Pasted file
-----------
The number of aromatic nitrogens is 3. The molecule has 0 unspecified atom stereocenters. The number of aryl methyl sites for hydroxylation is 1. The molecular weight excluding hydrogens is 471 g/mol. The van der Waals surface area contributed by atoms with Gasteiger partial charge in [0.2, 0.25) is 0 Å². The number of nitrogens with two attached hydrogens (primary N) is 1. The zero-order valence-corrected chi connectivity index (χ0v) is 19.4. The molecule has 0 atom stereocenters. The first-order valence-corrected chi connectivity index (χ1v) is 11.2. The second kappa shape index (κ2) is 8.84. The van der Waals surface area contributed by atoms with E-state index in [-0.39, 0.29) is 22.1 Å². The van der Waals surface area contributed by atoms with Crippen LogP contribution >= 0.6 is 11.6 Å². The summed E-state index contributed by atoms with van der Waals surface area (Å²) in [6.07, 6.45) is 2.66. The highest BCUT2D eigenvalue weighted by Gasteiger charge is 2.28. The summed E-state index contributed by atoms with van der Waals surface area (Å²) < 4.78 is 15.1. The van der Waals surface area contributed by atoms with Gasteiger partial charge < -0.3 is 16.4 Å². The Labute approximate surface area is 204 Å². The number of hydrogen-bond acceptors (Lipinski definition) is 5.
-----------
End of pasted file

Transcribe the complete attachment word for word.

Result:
The number of aromatic nitrogens is 3. The molecule has 0 unspecified atom stereocenters. The number of aryl methyl sites for hydroxylation is 1. The molecular weight excluding hydrogens is 471 g/mol. The van der Waals surface area contributed by atoms with Gasteiger partial charge in [0.2, 0.25) is 0 Å². The number of nitrogens with two attached hydrogens (primary N) is 1. The zero-order valence-corrected chi connectivity index (χ0v) is 19.4. The molecule has 0 atom stereocenters. The first-order valence-corrected chi connectivity index (χ1v) is 11.2. The second kappa shape index (κ2) is 8.84. The van der Waals surface area contributed by atoms with E-state index in [-0.39, 0.29) is 22.1 Å². The van der Waals surface area contributed by atoms with Crippen LogP contribution >= 0.6 is 11.6 Å². The summed E-state index contributed by atoms with van der Waals surface area (Å²) in [6.07, 6.45) is 2.66. The highest BCUT2D eigenvalue weighted by Gasteiger charge is 2.28. The summed E-state index contributed by atoms with van der Waals surface area (Å²) < 4.78 is 15.1. The van der Waals surface area contributed by atoms with Gasteiger partial charge < -0.3 is 16.4 Å². The Labute approximate surface area is 204 Å². The number of hydrogen-bond acceptors (Lipinski definition) is 5.